the green island fig needs a winter minimum of 15 °c (59 °f).
to keep the bonsai in shape it should cutted back. if ficus microcarpa is placed at room temperarture this could be done throughout the year. otherwise it can be done in spring.
the genus gasteria belongs to the asphodelaceae family and contains about 22 species, native to south africa. a common name i havn’t found but sometimes gasteria carinata is called pencil leaf or octongue. there are some cultivars available with yellow or white variegated leaves.
gasteria carinata does best in bright and indirect light with some morning and/or evening sun. if not variegated it tolerates a half shady place. during the summer you can place it at a rain protected place in the garden or on the balcony.
the soil should be well drained, a standard cactus potting mix can be used. give as much water until it flows out the pot’s bottom hole. before watering next allow to dry.
a cactus fertilizer can be given in 1/4 to a 1/2 concentration. during spring and summer monthly and if placed at room temperature during the winter every six to eight weeks. re-potted plants don’t need fertilizer for the first eight weeks.
gasteria carinata can be placed at 10-15 Â° C (50-59 °f) in winter. then the soil must kept nearly dry without fertilizing.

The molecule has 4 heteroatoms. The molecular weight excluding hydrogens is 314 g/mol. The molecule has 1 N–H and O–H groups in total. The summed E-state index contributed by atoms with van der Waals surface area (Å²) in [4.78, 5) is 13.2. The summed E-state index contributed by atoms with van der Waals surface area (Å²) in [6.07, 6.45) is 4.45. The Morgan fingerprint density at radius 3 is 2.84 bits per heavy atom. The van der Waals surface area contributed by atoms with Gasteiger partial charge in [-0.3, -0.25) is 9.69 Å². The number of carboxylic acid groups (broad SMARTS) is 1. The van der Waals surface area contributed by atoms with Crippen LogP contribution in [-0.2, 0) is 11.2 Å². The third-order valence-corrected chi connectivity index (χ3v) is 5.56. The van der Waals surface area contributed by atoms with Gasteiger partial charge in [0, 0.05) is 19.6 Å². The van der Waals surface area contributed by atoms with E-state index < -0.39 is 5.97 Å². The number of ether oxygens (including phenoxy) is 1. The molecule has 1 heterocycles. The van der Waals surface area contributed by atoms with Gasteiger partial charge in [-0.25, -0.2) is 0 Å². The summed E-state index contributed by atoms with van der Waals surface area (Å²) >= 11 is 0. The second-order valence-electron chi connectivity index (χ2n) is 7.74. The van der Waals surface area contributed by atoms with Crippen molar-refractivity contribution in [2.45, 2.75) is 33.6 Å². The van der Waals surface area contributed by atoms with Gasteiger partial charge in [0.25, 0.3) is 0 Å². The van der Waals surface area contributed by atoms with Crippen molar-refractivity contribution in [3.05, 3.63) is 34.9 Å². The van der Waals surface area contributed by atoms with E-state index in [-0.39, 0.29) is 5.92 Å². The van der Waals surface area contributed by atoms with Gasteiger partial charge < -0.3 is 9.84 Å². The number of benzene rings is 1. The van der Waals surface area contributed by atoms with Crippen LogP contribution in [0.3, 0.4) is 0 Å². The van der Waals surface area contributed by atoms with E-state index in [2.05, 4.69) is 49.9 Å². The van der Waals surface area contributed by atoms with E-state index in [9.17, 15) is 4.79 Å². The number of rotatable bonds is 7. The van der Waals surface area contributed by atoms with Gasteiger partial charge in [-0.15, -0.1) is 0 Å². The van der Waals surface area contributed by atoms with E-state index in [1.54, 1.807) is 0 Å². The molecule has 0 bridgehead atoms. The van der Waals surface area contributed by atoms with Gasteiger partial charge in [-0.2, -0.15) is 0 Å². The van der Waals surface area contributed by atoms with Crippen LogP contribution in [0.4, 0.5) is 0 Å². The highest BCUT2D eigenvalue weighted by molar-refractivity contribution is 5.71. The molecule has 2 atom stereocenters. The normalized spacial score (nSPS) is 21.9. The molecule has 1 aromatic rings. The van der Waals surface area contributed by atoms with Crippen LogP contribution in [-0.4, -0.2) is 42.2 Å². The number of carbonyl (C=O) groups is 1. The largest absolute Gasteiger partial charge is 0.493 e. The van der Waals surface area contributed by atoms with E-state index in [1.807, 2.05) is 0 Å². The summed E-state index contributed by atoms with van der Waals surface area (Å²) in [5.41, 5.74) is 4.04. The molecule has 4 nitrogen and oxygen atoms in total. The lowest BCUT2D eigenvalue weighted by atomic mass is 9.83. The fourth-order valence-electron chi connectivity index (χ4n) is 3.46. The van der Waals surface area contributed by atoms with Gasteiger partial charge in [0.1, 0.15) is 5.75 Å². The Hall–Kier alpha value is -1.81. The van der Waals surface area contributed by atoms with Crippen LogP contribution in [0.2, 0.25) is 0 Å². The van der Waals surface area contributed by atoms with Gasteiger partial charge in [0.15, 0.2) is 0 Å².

gasteria carinata can be propagated by seeds, division or with leaf cuttings.
the pothos (epipremnum aureum) is a nearly undestroyable indoor plant which tolerates some care mistakes. it’s also known as devil’s ivy or money plant. there are a lot of cultivars available with more yellowish or white variegated leaves. it’s native to southeastern asia.
the pothos does best in bright light with some morning and/or evening sun. but it can also placed half shady to shady. if standing too dark it will grow slower and the variegated ones will loose their color and produce mor green leaves.
epipremnum aureum can be grown in a regular potting mix. keep it moist but not wet. overwatering and drying out will be tolerated for some times.
a water soluble fertilizer can be given monthly and if placed a bit colder during winter every six to eight weeks.
there ist no need to increase humidity but if the pothos is sprayed over from time to time this keeps it’s leaves free from dust.
it can be placed at room temperatur througout the year with a winter minimum of 14 °c (52 °f). for a few days 10 °c or lower (50 °f) will be tolerated.
pothos (epipremnum aureum) can easily propagated with cuttings.